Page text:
Companies currently have three choices when it comes to cloud computing architecture: public, private and hybrid. These options vary greatly in what is provided for users, and as such, each type of cloud lends itself to specific situations.
Many enterprises opt for a private cloud to house their mission-critical information. In these three use cases, a private cloud is generally the ideal option:
1) To maintain compliance with industry regulations
Certain industries – including health care, education and others – have specific regulations governing how sensitive data should be treated in the cloud. In addition, some countries have laws which specify that data must remain local, Right Scale pointed out. Companies operating within these sectors or regions must utilize private cloud architecture to ensure that they comply with overarching guidelines.
2) To protect client information
In other cases, companies leverage a private cloud to provide better protection for their customers' information. Hospitals, hotels and all kinds of e-commerce and brick-and-mortar businesses deal with a considerable amount of sensitive client details – names, Social Security numbers, addresses and payment card data, among other things. This information requires a certain level of security to ensure that it is not accessed by an unauthorized viewer or compromised in any way. Private cloud architecture is ideal for these situations as it provides better security for sensitive data when compared to public or hybrid systems.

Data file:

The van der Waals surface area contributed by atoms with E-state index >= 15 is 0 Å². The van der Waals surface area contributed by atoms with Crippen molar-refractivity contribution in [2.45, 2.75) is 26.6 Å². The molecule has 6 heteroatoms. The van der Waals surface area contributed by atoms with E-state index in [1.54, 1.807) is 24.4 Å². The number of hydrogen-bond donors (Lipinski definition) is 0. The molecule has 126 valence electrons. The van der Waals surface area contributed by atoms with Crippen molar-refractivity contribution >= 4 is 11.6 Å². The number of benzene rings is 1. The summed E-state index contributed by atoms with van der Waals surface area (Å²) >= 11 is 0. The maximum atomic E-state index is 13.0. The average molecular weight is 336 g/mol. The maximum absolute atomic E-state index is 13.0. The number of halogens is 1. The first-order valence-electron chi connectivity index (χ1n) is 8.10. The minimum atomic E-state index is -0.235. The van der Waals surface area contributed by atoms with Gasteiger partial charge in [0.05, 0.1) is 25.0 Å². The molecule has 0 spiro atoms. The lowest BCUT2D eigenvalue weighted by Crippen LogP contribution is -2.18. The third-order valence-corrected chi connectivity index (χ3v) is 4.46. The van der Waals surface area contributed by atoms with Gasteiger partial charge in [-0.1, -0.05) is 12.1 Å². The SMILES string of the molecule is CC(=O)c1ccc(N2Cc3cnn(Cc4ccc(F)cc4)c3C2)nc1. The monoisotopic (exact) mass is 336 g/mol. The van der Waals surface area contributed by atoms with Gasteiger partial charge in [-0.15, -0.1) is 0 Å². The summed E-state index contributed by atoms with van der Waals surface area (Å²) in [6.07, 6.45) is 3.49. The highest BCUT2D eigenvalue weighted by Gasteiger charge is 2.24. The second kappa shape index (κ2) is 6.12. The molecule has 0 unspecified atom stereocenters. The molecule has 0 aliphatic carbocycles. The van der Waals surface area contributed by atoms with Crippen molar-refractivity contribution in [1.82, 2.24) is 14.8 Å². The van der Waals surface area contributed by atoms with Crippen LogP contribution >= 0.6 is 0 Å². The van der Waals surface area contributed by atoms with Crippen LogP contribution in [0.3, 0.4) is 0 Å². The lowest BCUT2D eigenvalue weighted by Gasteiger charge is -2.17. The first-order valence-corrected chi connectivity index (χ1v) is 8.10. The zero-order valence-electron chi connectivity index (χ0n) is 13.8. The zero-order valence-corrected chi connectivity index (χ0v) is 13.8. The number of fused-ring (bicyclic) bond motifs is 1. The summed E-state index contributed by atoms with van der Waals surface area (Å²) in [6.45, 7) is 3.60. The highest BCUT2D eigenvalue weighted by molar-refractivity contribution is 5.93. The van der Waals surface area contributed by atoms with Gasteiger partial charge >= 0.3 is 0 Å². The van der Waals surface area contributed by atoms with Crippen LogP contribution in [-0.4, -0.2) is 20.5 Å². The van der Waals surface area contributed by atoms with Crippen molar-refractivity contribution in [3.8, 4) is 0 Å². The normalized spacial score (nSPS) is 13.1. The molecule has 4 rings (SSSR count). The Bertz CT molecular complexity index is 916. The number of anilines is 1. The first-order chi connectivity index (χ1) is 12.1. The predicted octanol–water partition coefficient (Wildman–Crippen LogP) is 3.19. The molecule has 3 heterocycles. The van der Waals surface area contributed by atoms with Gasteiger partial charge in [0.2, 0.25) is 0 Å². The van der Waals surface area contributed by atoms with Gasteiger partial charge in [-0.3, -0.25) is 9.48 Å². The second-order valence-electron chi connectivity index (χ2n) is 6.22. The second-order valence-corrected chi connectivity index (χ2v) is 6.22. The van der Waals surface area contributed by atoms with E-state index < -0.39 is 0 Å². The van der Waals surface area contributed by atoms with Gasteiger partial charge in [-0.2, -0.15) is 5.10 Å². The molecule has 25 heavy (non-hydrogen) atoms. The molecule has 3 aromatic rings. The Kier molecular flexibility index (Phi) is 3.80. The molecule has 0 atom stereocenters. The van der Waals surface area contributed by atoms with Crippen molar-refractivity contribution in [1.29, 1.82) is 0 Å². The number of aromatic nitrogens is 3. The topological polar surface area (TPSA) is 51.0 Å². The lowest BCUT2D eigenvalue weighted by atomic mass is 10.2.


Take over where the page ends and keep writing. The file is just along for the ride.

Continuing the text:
3) To collect and analyze big data
Similar to use cases involving client information, big data also needs a certain level of protection. Often, a company's big data will include a range of sensitive or personal details pertaining to customers and their buying habits, partnering organizations or competitors. Furthermore, when analyzed, this data can offer significant insight that would be valuable to others in the industry, or even cybercriminals. Therefore, a private cloud is the best place to make this information accessible to corporate employees for analysis, but secure enough to keep out prying eyes.
Overall, a private cloud can be a viable and effective option in many different instances. This type of architecture offers increased security for more sensitive information, as well as the inherent flexibility beneficial in any cloud deployment. These are just a few potential use cases for private clouds. To find out more about what a private cloud can offer your company, contact Hostway today.